Why We Forget Most of What We Learn

27 October 2019

Are you spending a lot of money on training and development at your organization, but constantly feeling you just aren’t getting the bang for your buck you hoped for?  Do you look for evidence of new learning, but find very little seems to be retained and applied?
This is an age-old problem, and you will undoubtedly be interested in the new approach offered in Harvard’s recent article entitled Where Companies Go Wrong with Learning and Development. To begin with, they note that the measure of learning and development should be on the business impact created, not boxes ticked or credits gained for promotion. As they write, flawed incentives beget flawed outcomes – such as learning at the wrong time, learning the wrong things and quickly forgetting what has been learned.
The approach Harvard is presenting is Lean Learning and, while you will have your own views on the lean principles that have been popular in the past, there is a lot of merit to the concepts here.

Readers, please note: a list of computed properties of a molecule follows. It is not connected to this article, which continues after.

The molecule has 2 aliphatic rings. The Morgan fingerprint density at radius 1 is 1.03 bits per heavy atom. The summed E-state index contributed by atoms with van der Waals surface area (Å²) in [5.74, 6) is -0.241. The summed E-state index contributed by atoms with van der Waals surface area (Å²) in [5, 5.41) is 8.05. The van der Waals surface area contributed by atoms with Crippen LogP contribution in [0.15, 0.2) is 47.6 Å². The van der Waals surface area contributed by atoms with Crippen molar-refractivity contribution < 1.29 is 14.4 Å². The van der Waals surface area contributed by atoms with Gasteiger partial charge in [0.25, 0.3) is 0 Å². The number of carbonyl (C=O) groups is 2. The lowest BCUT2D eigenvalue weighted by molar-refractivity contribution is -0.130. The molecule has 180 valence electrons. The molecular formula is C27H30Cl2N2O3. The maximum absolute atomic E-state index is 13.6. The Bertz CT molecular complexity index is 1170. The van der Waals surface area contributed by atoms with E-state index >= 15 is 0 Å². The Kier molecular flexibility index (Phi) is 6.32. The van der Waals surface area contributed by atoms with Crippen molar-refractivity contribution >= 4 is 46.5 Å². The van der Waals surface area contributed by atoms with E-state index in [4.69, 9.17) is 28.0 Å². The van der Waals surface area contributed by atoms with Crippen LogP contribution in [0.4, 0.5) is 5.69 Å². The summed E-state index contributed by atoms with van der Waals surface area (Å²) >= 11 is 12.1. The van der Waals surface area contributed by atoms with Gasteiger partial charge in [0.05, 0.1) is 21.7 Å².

Lean learning is about:

  • Learning the core of what you need to learn
  • Applying it to the real-world situations immediately
  • Receiving immediate feedback and refining your understanding
  • Repeating the cycle

There is a lot of specific and useful advice given for applying lean learning. This relatively short article can help put you on the path to meaningful and sustainable learning and development in your own organization. Finally.
To read the full article, you can go to https://hbr.org/2019/10/where-companies-go-wrong-with-learning-and-development

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